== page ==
Bailey was told to gently scrape his tongue twice each day, paying particular attention to the back third. Dentists have found that doing this with an appliance available in any drugstore is much more effective at reducing bad breath than brushing alone. In fact, researchers at the University of Toronto Halitosis Clinic found that it slashed sulfur compounds by 75 percent, while brushing reduced them by just 25 percent.
Middle Eastern cultures have used tongue scrapers for centuries, and increasing numbers of dentists here are doling them out as part of a complete oral hygiene program. “When it comes to bad breath, most people don’t bother with their tongues,” says dentist Julian Geller, co-founder of the Fresh Breath Clinic in Toronto. “I tell patients to watch for a thick, white coating on their tongues, and to reach far back with the scraper. Brushing the tongue is not as effective because it tends to move the mucus around instead of removing it. And you’re more likely to gag on a brush.”
The sweet smell of success
Parsley capsules, mouthwashes, sprays and mints add up to a hefty half-billion dollars in annual U.S. sales, but guys with serious breath problems will find them a short-term solution at best. For them, learning about and adopting a proper hygiene program is well worth the extra effort and expense. “People even switch careers because of bad breath,” says Richter. One of his clients passed up law school because he was afraid of talking to clients. And Katz recalls a woman who came to him a week before her wedding, saying her fiance refused to go through with the ceremony until the air cleared.
Many, like Bailey, had given up hope until these new treatments surfaced. “I can finally get close to people,” Bailey says. “I call myself ‘the new man’ now. That’s what the confidence has done for me.”
Other foul causes
While bacteria is the most common cause of bad breath, other factors can contribute to the problem. One of these is temporary dry mouth caused by nonstop talking, which can occur in such professions as teaching, sales, and politics. Saliva normally irrigates the mouth, flushing out sulfur compounds. Intense or prolonged exercise can also dry the mouth, as can alcohol, colds, stress, and antihistamine or antidepressant drugs.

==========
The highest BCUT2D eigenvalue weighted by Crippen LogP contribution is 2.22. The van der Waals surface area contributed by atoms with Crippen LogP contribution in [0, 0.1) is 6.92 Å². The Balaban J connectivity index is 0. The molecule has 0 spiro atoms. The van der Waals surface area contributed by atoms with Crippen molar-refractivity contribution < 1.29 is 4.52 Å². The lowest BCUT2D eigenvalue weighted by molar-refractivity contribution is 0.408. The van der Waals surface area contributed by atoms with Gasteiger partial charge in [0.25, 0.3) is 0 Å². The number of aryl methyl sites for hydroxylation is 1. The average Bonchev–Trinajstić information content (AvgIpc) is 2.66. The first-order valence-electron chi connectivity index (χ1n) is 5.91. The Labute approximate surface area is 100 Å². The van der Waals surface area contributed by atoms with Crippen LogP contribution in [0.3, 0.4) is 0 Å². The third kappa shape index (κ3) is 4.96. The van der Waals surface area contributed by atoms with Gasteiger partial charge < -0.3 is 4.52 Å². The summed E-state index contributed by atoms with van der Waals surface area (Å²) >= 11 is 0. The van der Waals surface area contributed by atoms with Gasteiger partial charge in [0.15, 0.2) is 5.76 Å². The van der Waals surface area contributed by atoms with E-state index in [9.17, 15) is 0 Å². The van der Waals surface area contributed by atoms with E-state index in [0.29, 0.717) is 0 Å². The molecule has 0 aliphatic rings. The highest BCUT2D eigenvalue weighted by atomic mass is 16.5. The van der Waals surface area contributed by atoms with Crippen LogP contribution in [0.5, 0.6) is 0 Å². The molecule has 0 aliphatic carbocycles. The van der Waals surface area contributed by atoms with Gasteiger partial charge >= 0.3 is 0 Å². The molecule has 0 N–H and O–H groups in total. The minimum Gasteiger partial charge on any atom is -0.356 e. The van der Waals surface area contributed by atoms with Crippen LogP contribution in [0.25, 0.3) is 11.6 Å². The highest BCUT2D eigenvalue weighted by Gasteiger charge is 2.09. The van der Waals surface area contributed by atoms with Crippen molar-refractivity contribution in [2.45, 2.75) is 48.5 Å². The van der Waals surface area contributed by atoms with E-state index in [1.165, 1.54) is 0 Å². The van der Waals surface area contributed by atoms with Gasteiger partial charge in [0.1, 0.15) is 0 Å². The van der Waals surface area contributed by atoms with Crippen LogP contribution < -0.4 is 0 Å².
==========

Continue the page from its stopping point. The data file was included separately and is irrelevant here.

Your breath can also turn sour in between meals and when dieting, producing “hunger breath.” (Going on an ultra-low-carbohydrate meal plan can do this, too, because the byproducts of fat-burning in the absence of carbs can change your body’s pH balance.) Drinking water, along with a balanced diet that includes fruits, celery and other foods with high water content can often clear up this problem.
In rare cases, bad breath can signal a medical problem, such as liver disease, so you should have chronic halitosis checked out by your physician as well as your dentist.
CLEAN THAT CUP: When University of Arizona researchers tested coffee mugs in a dozen offices, they found that 40 percent harbored bacteria ranging from common coliforms to potentially dangerous E. coil. They recommend cleaning cups in a dishwasher or using hot, soapy water, then disinfecting with a bleach-and-water solution or cleaning disinfectant.
VEG OUT: Rather than eating less to keep from gaining weight, try eating more of something – vegetables. American Cancer Society scientists found that people who ate at least 19 servings of vegetables a week were significantly less likely to gain weight around the waist than those who ate relatively little produce.
PROTECTING YOUR SPERM: According to research presented to the American Society of Reproductive Medicine, men often overlook personal factors that can cause reproductive problems. Among the activities cited as possible fertility dampeners: smoking tobacco or marijuana, consuming more than four alcoholic beverages or two cups of coffee per day, hot baths, rapid weight loss or gain, and taking hormone supplements such as testosterone, DHEA or anabolic steroids.
ASK A DENTIST: The Academy of General Dentistry will answer your questions via a toll-free hotline July 9 and 10 from 7 a.m. to 7 p.m. EST; call 800-764-5333. You can also query the academy anytime at www.agd.org.
COPYRIGHT 1998 Weider Publications
COPYRIGHT 2000 Gale Group